We rise early in the morning on our third day in Croatia, the day we’re moving on to Trogir and our first sights of the coast and the sea of the whole trip. Exciting times, as you can imagine; we were a bit like little kids setting off for the seaside.
We hitched our bags to ourselves and made the short walk to the bus stop for our 8.30am bus. Our bus was already waiting at its platform; we boarded to find we had been allocated four seats right in the back row – again, we find we’re a bit like schoolkids, only the naughty kind this time. Alas, a Croatian traveller joined us for the remaining backrow seat, so we couldn’t misbehave or at least use the spare seat for playing cards – I suppose she played the role of teacher, or something! (Note: I joke of course – we weren’t really going to misbehave!)
A couple of hours in, we stop off at a petrol station which had an unusual mountain-hut theme, even displaying stuffed animals such as a bear and a racoon (which looked very authentic). Shunning the high petrol station prices, we eat our pre-prepared sandwiches (cheese and kulen, yum!) outside in the hot sun.
On with the rest of the journey, which goes pretty smoothly. The new motorways in Croatia are pretty impressive, if motorways can ever be impressive, and we didn’t encounter any problems or traffic on our journey down. At a certain point, the road hits the coast and we see the sea and our excitement rises – we start snapping photos of the beautiful blue water and the bobbing boats.
We reach Trogir just after 2pm, and the first thing we do is to enquire about an onward bus to Dubrovnik for the next day. The lady at the bus station tells us that tickets for the two buses (at 9am and 12pm) are only sold on the bus itself. Which doesn’t present itself at a problem – yet. But more about that tomorrow.
We walk to our accommodation – the Palace Derossi – which takes no more than 5 minutes even with our heavy bags. Very luckily, the Derossi is just over the bridge onto the island of Trogir. We booked our rooms fairly last minute (2 days before!) on Hostelworld.com and paid approximately £35 per person for that one night. We chose the Palace Derossi as the price seemed about right, they had availability for two groups of two and the reviews on TripAdvisor seemed favourable – though one of the very few negative reviews for the place made me laugh so much, it actually made me like the Palace Derossi even more: “…Palace Serossi [sic] is not Palace at all and even not hotel”. Good going, Sherlock – I’m not sure what his/her idea of a hotel is (I didn’t have any problems with the place!) but how could one expect to actually be staying in a palace (for that price, at least!) is beyond me!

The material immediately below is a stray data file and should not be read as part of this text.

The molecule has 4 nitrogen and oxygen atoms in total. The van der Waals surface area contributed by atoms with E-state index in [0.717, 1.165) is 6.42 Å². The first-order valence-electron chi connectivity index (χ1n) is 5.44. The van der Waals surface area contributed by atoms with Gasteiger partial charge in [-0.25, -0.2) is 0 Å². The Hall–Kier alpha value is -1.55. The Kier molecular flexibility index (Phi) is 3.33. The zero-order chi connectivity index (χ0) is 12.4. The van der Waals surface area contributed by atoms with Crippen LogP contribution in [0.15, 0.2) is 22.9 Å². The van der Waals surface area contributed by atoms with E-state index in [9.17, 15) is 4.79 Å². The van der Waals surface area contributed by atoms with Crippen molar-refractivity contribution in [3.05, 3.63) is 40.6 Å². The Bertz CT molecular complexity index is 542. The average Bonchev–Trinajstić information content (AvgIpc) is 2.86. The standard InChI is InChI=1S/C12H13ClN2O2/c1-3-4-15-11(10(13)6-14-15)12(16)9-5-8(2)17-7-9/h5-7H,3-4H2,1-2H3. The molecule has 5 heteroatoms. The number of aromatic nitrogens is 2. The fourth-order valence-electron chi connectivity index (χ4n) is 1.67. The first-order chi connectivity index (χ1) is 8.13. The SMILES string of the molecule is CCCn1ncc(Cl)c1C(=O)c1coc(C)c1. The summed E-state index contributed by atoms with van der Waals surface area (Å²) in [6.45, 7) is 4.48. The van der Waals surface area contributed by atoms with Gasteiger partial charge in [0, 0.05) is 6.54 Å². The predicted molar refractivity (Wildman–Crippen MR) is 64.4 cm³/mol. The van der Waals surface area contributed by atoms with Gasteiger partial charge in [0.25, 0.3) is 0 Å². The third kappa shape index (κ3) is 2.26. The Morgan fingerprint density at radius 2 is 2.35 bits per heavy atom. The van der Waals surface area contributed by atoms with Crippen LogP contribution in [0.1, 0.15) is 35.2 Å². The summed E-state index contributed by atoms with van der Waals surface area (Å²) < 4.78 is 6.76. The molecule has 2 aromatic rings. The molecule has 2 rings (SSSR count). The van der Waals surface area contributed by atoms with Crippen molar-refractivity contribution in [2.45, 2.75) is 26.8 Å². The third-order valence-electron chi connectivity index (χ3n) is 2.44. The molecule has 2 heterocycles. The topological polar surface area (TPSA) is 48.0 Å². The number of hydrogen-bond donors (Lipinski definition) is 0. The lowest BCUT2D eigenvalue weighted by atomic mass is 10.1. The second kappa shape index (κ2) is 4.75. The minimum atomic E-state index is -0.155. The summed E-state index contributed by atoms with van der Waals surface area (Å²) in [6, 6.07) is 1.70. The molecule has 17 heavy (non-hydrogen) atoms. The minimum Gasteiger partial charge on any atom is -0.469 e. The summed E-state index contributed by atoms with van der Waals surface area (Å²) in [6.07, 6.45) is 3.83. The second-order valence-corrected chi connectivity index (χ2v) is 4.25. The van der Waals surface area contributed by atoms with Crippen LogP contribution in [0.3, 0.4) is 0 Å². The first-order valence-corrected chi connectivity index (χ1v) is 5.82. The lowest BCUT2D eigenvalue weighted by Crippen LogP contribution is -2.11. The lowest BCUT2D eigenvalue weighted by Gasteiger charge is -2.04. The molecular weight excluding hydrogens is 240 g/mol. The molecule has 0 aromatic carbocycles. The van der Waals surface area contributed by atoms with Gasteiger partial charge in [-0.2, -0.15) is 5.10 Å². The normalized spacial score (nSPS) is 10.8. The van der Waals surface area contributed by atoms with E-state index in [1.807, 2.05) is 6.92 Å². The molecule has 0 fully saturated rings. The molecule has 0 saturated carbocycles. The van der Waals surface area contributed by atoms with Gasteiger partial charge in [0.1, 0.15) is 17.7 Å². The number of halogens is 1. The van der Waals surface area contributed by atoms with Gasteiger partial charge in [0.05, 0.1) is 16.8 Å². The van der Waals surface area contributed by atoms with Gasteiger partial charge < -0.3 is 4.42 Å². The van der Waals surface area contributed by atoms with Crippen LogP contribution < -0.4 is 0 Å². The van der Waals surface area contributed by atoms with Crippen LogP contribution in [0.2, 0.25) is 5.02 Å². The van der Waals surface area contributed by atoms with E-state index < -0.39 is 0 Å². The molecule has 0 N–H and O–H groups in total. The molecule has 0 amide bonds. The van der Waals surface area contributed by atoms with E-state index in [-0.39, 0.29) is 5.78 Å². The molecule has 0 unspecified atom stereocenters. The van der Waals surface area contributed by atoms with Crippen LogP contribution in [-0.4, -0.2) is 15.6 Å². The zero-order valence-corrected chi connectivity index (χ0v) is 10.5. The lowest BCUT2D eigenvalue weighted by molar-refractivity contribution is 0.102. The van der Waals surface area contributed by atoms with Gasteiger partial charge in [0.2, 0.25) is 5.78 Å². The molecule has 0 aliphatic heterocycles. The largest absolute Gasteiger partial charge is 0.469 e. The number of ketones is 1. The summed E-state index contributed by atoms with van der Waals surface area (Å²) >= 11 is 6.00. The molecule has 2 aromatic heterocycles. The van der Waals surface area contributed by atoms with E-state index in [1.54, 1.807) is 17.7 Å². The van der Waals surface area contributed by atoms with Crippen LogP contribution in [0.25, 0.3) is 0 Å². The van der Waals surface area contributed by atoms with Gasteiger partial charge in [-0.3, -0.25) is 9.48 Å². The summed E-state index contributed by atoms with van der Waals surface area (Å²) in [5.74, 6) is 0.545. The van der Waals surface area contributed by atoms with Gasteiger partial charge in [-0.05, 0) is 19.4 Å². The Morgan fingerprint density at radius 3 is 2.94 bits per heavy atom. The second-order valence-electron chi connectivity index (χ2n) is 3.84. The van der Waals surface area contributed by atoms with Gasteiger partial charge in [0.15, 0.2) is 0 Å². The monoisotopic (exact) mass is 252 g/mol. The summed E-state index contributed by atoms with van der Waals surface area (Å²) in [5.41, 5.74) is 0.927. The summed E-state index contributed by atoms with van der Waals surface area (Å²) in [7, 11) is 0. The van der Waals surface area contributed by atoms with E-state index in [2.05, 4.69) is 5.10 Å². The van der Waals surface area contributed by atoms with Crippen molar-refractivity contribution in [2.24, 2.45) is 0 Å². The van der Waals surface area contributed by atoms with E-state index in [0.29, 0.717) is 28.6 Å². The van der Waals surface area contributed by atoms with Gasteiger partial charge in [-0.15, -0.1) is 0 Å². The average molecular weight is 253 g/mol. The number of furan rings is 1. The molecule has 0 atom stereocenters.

We decide, now that we’re finally on the Croatian coast and having just spent 5 hours on a bus, that the most important thing to do first is to go for a dip in the sea to cool down! After enquiring at reception for swimming options, they helpfully give us a map and tell us of a number of beaches, including those we could reach by boat. We decide to head to the nearest one that’s on the island of Ciovo (which is joined to Trogir by another very short bridge) by foot and find that the “beach” is a bit of a stretch of the imagination; this beach is just a small pebble/concrete platform beach right by a road. I’m actually making it sound worse than it was; in all fairness, it was fine but not the kind of place you’d spend all day at. Anyway, you can swim in the sea – and that’s the main thing!
Back into town to change and head out for a bit of sightseeing, drinks and dinner. Trogir is a very small town and island, so it’s easy to walk around and see all the sights. We walked through some of the Old Town including to the small fortress at the eastern end of the island, and up and down the Riva, marveling at the fantastic yachts moored in the harbour there. (And secretly wishing we were on one.)
We stop off for some specially priced, happy hour cocktails at one cafe (30 Kunas each) for a pre-dinner drink. Then off we head to dinner – our guide book recommended no less than three restaurants on a street named Augustina Kazotica, so we troop up and down to look at the menus before deciding on Skrapa, described as “cheap and cheerful”. I would actually describe it as “delightful and delicious” – and my comment isn’t even related to the cheerful waiter who offered us a free drink of travarica before our meal. (Travarica is a Croatian herbal liquer…which is very strong!)
Now that we were on the coast, it was time to properly tuck into some seafood, something that we’d been waiting for for the entire trip. We opt for some delicious black risotto (with cuttlefish), sea bass and shrimp, washed down with another 1 litre carafe of house wine.
Post-dinner, we opt for another little walk around town and get almost immediately get distracted by an ice cream stand. I’ve always known Croats as really into their ice cream and each stand always displays a riot of colour with assorted fruit flavoured options. Happy with seafood and ice cream in our tums, we decide to turn in for the night.